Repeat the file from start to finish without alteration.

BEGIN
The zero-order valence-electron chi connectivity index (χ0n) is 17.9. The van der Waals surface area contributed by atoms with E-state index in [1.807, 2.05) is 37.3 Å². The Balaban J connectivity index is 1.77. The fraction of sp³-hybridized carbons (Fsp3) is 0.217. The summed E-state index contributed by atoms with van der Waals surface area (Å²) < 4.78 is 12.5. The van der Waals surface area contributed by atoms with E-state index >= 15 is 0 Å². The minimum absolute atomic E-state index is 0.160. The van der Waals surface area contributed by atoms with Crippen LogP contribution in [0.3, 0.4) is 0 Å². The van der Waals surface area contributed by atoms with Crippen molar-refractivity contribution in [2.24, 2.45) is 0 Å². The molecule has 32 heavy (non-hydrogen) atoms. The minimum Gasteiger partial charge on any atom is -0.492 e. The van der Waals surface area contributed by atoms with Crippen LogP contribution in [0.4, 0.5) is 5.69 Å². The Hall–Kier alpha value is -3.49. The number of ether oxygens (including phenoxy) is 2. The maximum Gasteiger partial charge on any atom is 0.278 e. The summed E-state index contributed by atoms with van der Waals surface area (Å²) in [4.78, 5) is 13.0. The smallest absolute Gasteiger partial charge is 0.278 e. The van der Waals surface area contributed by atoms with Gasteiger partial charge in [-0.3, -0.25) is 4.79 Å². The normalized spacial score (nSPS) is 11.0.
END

The zero-order valence-electron chi connectivity index (χ0n) is 17.9. The van der Waals surface area contributed by atoms with E-state index in [1.807, 2.05) is 37.3 Å². The Balaban J connectivity index is 1.77. The fraction of sp³-hybridized carbons (Fsp3) is 0.217. The summed E-state index contributed by atoms with van der Waals surface area (Å²) < 4.78 is 12.5. The van der Waals surface area contributed by atoms with E-state index >= 15 is 0 Å². The minimum absolute atomic E-state index is 0.160. The van der Waals surface area contributed by atoms with Crippen LogP contribution in [0.3, 0.4) is 0 Å². The van der Waals surface area contributed by atoms with Crippen molar-refractivity contribution in [2.24, 2.45) is 0 Å². The molecule has 32 heavy (non-hydrogen) atoms. The minimum Gasteiger partial charge on any atom is -0.492 e. The van der Waals surface area contributed by atoms with Crippen LogP contribution in [0.4, 0.5) is 5.69 Å². The Hall–Kier alpha value is -3.49. The number of ether oxygens (including phenoxy) is 2. The maximum Gasteiger partial charge on any atom is 0.278 e. The summed E-state index contributed by atoms with van der Waals surface area (Å²) in [4.78, 5) is 13.0. The smallest absolute Gasteiger partial charge is 0.278 e. The van der Waals surface area contributed by atoms with Gasteiger partial charge in [-0.3, -0.25) is 4.79 Å². The normalized spacial score (nSPS) is 11.0.